Furthermore, our study raises concerns about the demographics of PCPs. The opinion of the participants cannot be interpreted as an opposition without consequence but rather as a fundamental opposition to the MAID. Indeed, most participants expressed that they would not participate in MAID if they were legalised, and some would even quit their jobs if they were. This is a turning point as the current demography of PCPs on French territory is decreasing worryingly while the expected population requiring palliative care continues to increase in many countries.26–28 Therefore, a change in the current legal framework represents an additional risk of undermine a health sector that is already struggling to provide quality and equal care to patients who need it.
Finally, this overall defiance of our participants towards MAID questions the perception they have of their duties in the context of MAID and their duties to patients and the society. In a quite old, but still enlightening opinion, Randall discussed the impact of medical involvement in MAID requests assessment and of the action of euthanasia.29 She defends that legalising euthanasia might challenge the basic principles of beneficence when they are balanced with the principle of autonomy.
Additionally, she argues that the involvement of doctors in euthanasia decisions would imply a series of judgement on the patient’s ability to be fully able to make such a decision without external influences (such as the feeling of being a burden for others), which should not rely on one individual judgement. She finally questioned the potential threats to the patient–doctor relationship all along the disease trajectory if doctors were involved in MAID decisions.
In addition to Randall’s remarks, we would also add another ethical principle that could be tricky to be addressed in the eventuality of a modification of the law: the principle of equity. In the eventuality of a legalisation of MAID, it would be implied that the society should offer access to MAID all over the country. Informed by our results, it is very unlikely that patients all over the country will have equal access to MAID if the law reaffirms the right of withdrawals for professionals that do not want to participate in MAID processes. It looks like an unsolvable issue as this would entail forcing the professionals to participate which, in return, could be considered as threatening the medical autonomy. All above-mentioned considerations might have been, at least partially, involved in our participants’ opinion.
Our study suffers from an important limit that is related to the restricted options to several questions. This was led by two different strategies from the steering committee, the first one was to discuss only the options currently considered by the French government in the perspective of a change of the current legal framework, and the second one was a wish to force the participant to take a choice rather than avoiding taking a decision.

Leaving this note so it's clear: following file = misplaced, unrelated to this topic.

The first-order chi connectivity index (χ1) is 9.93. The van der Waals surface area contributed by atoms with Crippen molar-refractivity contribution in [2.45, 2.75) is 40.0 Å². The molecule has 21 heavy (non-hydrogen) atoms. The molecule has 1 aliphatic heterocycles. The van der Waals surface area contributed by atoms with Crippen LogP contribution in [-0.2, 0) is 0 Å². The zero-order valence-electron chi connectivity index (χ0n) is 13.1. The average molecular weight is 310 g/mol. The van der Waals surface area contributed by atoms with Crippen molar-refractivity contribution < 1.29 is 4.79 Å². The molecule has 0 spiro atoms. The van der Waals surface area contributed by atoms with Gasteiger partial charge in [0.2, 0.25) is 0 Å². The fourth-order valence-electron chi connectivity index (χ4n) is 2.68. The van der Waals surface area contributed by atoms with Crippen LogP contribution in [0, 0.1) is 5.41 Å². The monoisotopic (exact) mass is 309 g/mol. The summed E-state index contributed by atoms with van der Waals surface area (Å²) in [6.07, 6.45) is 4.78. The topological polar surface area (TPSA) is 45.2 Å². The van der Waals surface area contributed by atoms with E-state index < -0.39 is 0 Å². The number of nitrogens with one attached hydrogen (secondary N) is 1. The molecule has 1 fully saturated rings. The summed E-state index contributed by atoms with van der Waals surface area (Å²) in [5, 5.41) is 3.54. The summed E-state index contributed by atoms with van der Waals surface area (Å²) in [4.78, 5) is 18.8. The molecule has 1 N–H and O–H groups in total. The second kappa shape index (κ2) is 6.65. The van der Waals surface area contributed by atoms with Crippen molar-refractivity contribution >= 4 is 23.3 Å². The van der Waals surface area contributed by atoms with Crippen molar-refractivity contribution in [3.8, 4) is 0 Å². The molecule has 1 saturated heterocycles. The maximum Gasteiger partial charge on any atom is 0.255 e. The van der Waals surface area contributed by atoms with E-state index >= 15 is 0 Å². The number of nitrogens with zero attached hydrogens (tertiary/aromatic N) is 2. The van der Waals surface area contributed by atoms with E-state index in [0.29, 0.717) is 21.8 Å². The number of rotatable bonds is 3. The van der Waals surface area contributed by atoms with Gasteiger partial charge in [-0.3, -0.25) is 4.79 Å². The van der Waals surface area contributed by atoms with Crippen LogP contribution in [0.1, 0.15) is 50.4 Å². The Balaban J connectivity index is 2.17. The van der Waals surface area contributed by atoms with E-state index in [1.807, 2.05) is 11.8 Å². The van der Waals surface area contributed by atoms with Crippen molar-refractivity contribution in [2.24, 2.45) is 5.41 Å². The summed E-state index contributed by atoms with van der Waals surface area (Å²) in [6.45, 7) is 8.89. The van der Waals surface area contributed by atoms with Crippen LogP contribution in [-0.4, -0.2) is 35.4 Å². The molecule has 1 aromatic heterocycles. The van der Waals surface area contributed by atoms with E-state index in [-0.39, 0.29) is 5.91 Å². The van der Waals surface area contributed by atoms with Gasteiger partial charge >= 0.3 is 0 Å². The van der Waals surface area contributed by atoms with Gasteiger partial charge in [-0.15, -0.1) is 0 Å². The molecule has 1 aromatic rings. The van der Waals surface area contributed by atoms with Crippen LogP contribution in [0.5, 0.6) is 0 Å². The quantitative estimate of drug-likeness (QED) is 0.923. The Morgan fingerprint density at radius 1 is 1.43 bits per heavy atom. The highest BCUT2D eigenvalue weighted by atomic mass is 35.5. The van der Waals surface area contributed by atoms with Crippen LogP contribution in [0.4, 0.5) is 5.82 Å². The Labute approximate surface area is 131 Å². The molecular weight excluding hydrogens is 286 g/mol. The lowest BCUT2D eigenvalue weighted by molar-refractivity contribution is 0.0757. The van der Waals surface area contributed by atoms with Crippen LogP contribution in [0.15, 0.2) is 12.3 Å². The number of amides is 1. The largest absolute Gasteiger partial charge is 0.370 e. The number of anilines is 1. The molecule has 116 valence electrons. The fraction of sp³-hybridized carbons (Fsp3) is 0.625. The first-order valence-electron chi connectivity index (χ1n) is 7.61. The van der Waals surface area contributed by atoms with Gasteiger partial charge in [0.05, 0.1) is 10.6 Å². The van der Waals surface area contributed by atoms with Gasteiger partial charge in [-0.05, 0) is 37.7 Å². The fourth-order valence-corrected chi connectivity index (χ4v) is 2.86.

Our study reports on a transversal survey collecting only the opinions of participants who consented to participate in the study. The topic is so controversial that selection bias may have been introduced into the sample of participants to support the results.
Furthermore, due to the way the study was disseminated, we were unable to ascertain why many of the invited participants chose not to participate in the study. This information was important for further interpretation of the results.
Palliative care officials in France are overwhelmingly opposed to legalising all forms of medical euthanasia. However, if the current French legal framework was to change, they would support the legalisation of assisted suicide by the provision of lethal drugs by associations.
Data availability statement
Data are available upon reasonable request. Data are available upon reasonable request to the corresponding author.
Patient consent for publication
We would like to acknowledge Etienne Fiessinger for his valuable contribution to the e-survey. We would like to thank Mr. Edward Jezequel for his valuable contribution to the overall quality of the manuscript and helping improve the readability of the document.
Twitter @Pierre Moulin
Contributors GE: contributed to the study design, analysed the data, interpreted the data, wrote the manuscript, and is the guarantor for this publication. PM, MX, BM, AVL, MS-d and MV: contributed to the study design and survey preparation, contributed to data collection and revised the manuscript. E-PC, LM and BC: contributed to the study design, survey preparation, data analyses and data results interpretation. They revised the manuscript. FC: had the original idea, supervised the overall work, performed the data collection and revised the manuscript.
Funding The current study is financially supported by the French Society for Palliative Care (SFAP).
Competing interests None declared.
Provenance and peer review Not commissioned; externally peer reviewed.
Supplemental material This content has been supplied by the author(s). It has not been vetted by BMJ Publishing Group Limited (BMJ) and may not have been peer-reviewed. Any opinions or recommendations discussed are solely those of the author(s) and are not endorsed by BMJ. BMJ disclaims all liability and responsibility arising from any reliance placed on the content. Where the content includes any translated material, BMJ does not warrant the accuracy and reliability of the translations (including but not limited to local regulations, clinical guidelines, terminology, drug names and drug dosages), and is not responsible for any error and/or omissions arising from translation and adaptation or otherwise.